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Hydro Electric Dam Development

Hydro dam development has altered our home forever
As stewards of the land we will heal and maintain the land
for our future generations.

Hydro Electric Power

Hydroelectric power is generated when, water is collected or stored at a higher elevation.

This is usually done by building a dam, that impounds a river, usually where the river elevation drops. The water level behind the dam is called the impoundment reservoir.

The water is led downward through large tunnels to a lower elevation, that causes turbines to rotate, which in turn drives the generators to produce the electricity.

Reservoir Impoundment

Hydro Dam Development Impacts

Keeyask Hydro Dam

Reservoir Impoundment Impact on TCN Resource Area

"Hydro says that is a small area for a 695-megawatt dam, but there is nothing small about it when that is where you grew up and where your family and culture are rooted."

View Winnipeg Free Press Article

Land :

Trees and brush in the expected flood zone is cleared , destroying local the animal habitat.

Water :

Sudden flooding stirs up the top soil and debris.

The “muddied” water spoils the spawning area for various fish species.

Winter Travel :

Frequent water level fluctuation during the winter months, creates dangerous conditions for snowmobile travel in the affected area.

Traditional practices and customs of Tataskweyak Cree Nation has been adversely impacted by hydro dam developement on our traditional lands.

Hunting,fishing and trapping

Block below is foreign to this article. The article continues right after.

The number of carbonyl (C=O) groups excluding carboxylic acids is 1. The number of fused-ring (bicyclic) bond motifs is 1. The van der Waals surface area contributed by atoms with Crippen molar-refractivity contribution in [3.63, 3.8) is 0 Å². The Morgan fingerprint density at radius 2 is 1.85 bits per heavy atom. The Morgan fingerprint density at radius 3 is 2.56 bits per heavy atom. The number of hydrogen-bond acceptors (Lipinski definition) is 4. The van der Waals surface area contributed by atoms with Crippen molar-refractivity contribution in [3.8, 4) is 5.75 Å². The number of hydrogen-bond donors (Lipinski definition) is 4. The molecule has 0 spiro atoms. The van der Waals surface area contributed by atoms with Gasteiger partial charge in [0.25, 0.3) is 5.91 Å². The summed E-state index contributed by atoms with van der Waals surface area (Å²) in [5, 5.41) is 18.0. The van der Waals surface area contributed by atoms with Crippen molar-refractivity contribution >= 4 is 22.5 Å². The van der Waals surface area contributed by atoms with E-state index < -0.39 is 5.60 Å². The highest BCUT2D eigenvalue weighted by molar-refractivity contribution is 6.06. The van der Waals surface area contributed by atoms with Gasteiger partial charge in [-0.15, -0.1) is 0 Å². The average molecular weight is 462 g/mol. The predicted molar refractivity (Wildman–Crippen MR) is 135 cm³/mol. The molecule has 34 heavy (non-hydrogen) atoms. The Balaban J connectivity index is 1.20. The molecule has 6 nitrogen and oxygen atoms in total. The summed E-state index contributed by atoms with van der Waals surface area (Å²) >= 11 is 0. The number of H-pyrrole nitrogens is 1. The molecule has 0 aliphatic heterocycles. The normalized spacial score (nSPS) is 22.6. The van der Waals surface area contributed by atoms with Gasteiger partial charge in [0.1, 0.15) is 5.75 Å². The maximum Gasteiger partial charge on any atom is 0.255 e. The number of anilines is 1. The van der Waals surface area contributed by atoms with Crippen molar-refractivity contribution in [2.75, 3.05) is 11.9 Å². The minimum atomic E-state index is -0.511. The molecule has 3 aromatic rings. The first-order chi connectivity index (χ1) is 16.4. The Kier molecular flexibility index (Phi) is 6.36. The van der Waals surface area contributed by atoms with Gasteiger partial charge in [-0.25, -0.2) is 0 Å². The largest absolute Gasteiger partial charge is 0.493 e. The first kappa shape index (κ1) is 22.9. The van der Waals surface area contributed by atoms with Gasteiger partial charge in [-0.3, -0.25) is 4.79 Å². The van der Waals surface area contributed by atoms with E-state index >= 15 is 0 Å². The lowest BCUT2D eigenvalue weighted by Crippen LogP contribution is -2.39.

Eating traditional food

Living on the land

Learning traditional ways

Actions

Maintaining Our Culture & Traditions

We are actively passing on the "knowledge" that reflects our experience and understanding of the natural world to the younger generation.

We teach the values, beliefs and priorities that govern our relationships with Mother Earth and all her beings.

Our wisdom and teachings are derived and developed through living in our homeland ecosystem since time immemorial.

Monitoring Advisory Committee

Monitoring mercury effects on terrestrial and aquatic wildlife in TCN resource area .

As per the provisions of the
Adverse Effects Agreement with Manitoba Hydro.

Tataskweyak Cree Nation will take responsibility
for the management, implementation and operation
of their own community’s Offsetting Programs.

Ongoing evaluation of the success of offsetting programs, based on their intended purpose, will take place at the community level throughout Project implementation.

TCN will develop it's own approach to evaluate the effectiveness of their offsetting programs and, based on their own values and priorities, will measure whether the program(s) continue to address their concerns about Keeyask Project-related effects.

Traditional Resource
Stewarship Center

TRSC Facilities

The traditional resource stewardship center was constructed as a facility for the management of the adverse effects programs.

TRSC provides space for the storage of equipment and supplies as well as space for the implementation of educational and learning programs.

Click on the links below for panoramic view of building interior

Click and drag to zoom in for closer view

Click and drag to zoom in for closer view

Adverse Effects Agreement Programming

The adverse effects programs were created to offset the impacts of Keeyask construction on the traditional practices and customs of Tataskweyak Cree Nation members.

The areas affected by the Keeyask dam construction are as follows:

Hunting,fishing and trapping

Eating traditional food

Learning traditional ways

Maintaining traditional relationships with the land

Living on the land

Maintaining emotional relationship with the land

Respecting and caring for mother earth

Helping each other by sharing